Skip to content Skip to sidebar Skip to footer

Middle Bit: Growers Edge wins Agtech Finance Solution of the Year award

Growers Edge, a provider of data-driven financial technology solutions for the agricultural industry, has won the 2020 AgTech Finance Solution of the Year.

Run by AgTech Breakthrough, a market intelligence organization, the inaugural AgTech Breakthrough Awards program recognizes innovative companies, technologies, and products in a range of agricultural and food technology categories.

“Generally, farmers and some of their bankers want to avoid financial risk – even when it could boost profitability and long-term sustainability – so adoption of advanced technologies on farms and in fields has been challenging,” said Dan Cosgrove, CEO of Growers Edge in an announcement. “Growers Edge is leading the drive to increase technology adoption by incentivizing farmers to take the leap – giving them a way to both manage risk and gain access to capital.”

In July, Growers Edge closed a $40 million Series B round of financing to accelerate the development of its financial technology products, solutions, and tools for the ag industry. This is the largest investment round an Iowa-based company has raised so far in 2019.

Prairie Crest Capital participates in $4 million investment round in TradeLanes

TradeLanes, a software provider that helps exporters manage the logistics and compliance elements of trades to increase profit margin per shipment, has raised a $4 million investment round.

The new investment round will enable TradeLanes, which applies advanced technology and machine learning to digitize global trade for large B2B transactions, to deepen the functionality of the platform and expand service to exporters in additional commodity verticals.

The round was led by S2G Ventures with participation from iSelect Fund, Innova Memphis, Prairie Crest Capital, Bread & Butter Ventures, Closed Loop Partners, Techstars Ventures, Turas Mara, and 5G.

2021 Des Moines Charity Hackathon cancelled

For the first time in seven years, the dsmHack Hackathon is cancelled due to concerns over increasing rates of COVID-19 infections in Iowa.

“As a non-profit organization ourselves, the dsmHack board will take this opportunity to work on some things internally- update systems and processes, recruit new board members and reach out to past participants to check in during these difficult times,” wrote the organization in an announcement. “Keep up with things via social media platforms and feel free to reach out to the board with any questions.”

Middle Bit: Growers Edge wins Agtech Finance Solution of the Year award | Clay & Milk
A central Iowa ag-tech accelerator has secured more backers and finally has a name. The Greater Des Moines Partnership first announced the accelerator last year, naming four initial investors. On Monday, the Partnership said the program will be called the "Iowa AgriTech Accelerator" and named three new investors. The new investors include Grinnell Mutual, Kent Corp. and Sukup Manufacturing, all Iowa companies. They join investors Deere & Co., Peoples Co., Farmers Mutual Hail Insurance Co. and DuPont Pioneer. Each investor has agreed to put up $100,000 for the first year of the accelerator. Startups entering the program will receive $40,000 in seed funding in exchange for 6 percent equity. Tej Dhawan, an angel investor and local startup mentor, is serving as interim director until the AgriTech Accelerator names a permanent leader. Dhawan held a similar role with the GIA before Brian Hemesath was named as managing director. As interim director, Dhawan said his main job includes hiring the accelerator's executive director, establishing a business structure and initial recruiting for the first cohort. The accelerator will place few filters, such as location and product, on the applicant pool, Dhawan said. "When you’re seeking innovation, innovation can come from every corner of the world so why restrict ourselves," he said. One area the the AgriTech Accelerator won't recruit from is biotech. For its first cohort, the AgriTech Accelerator will work out of the GIA's space in Des Moines' East Village, Dhawan said. A future, permanent home is still to be decided. The accelerator's program will host startups from mid-July through mid-October, ending with an event connected to the annual World Food Prize. The GIA, which the AgriTech Accelerator is based on, also ends with presentations at an industry event. The accelerator has also started lining up a mentor pool. The Iowa Corn Growers Association, Iowa Soybean Association and the Iowa Pork Producers Association have agreed to provide mentors, as has Iowa State University. While the AgriTech Accelerator is loosely based off of the GIA, it will differ in its business structure, Dhawan said. The GIA runs through a for-profit model for both operations and its investment fund. The AgriTech Accelerator will have a nonprofit model for its operations and a for-profit setup for its fund. Dhawan said the nonprofit model is being used so the accelerator can better work with other nonprofit partners, such as trade associations. "These are all organizations that are nonprofits and can be amazing stakeholders without ever having to be investors in the accelerator," he said. "It becomes easier to work with trade associations in their nonprofit role when we are also a nonprofit." When it's up and running, the AgriTech Accelerator would be one of a handful of ag-focused startup development programs in Iowa. Others include the Ag Startup Engine out of Iowa State University and the Rural Ventures Alliance from Iowa MicroLoan. Matthew Patane is the managing editor and co-founder of Clay & Milk. Send him an email at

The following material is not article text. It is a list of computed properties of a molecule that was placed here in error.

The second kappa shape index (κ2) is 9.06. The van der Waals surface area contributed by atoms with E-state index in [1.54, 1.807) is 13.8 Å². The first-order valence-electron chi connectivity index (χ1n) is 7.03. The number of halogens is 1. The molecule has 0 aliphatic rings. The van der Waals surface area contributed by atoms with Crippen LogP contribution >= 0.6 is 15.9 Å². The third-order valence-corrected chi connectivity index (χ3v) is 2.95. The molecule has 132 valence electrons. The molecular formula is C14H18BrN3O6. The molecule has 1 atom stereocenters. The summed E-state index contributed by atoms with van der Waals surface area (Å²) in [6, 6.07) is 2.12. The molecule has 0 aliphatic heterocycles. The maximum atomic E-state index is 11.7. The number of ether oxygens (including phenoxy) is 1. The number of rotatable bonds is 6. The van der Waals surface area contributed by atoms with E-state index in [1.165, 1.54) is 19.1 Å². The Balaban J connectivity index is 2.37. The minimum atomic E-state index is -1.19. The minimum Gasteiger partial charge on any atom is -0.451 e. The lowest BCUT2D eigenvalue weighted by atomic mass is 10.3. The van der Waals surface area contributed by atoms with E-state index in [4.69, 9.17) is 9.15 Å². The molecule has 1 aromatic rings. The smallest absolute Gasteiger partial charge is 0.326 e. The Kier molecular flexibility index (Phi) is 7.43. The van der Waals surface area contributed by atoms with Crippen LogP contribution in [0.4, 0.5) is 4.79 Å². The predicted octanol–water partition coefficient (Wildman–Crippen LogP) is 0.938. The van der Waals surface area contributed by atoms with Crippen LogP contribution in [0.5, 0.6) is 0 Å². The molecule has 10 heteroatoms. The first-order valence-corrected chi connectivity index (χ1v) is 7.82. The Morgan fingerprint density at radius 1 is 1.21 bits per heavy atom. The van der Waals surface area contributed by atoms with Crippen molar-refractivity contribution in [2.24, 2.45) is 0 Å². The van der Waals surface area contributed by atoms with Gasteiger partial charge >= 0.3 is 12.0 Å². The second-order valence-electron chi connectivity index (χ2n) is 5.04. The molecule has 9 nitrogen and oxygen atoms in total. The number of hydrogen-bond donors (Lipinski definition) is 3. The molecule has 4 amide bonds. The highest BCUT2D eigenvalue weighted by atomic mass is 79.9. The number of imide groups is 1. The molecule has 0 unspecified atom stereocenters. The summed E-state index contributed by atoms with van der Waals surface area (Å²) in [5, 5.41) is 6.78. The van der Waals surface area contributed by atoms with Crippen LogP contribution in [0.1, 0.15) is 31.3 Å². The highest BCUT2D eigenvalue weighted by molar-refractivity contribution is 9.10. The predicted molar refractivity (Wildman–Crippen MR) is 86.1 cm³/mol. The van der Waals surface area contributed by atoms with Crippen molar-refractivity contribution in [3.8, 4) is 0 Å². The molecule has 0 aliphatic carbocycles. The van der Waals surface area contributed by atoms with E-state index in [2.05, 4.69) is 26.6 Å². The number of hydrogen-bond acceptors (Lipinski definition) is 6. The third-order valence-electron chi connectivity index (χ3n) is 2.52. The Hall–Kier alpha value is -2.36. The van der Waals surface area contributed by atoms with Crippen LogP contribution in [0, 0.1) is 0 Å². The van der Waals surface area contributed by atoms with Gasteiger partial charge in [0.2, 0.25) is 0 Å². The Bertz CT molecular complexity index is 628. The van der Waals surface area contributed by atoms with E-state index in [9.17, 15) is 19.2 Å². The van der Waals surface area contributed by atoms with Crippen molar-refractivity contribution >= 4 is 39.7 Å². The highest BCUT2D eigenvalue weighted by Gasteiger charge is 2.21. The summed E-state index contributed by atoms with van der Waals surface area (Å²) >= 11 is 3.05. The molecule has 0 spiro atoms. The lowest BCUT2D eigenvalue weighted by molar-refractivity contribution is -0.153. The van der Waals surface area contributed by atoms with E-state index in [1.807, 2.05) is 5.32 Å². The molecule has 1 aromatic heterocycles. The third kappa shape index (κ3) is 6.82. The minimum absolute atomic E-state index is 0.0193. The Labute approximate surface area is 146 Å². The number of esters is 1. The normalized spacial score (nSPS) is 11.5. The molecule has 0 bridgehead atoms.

This Pop-up Is Included in the Theme
Best Choice for Creatives
Purchase Now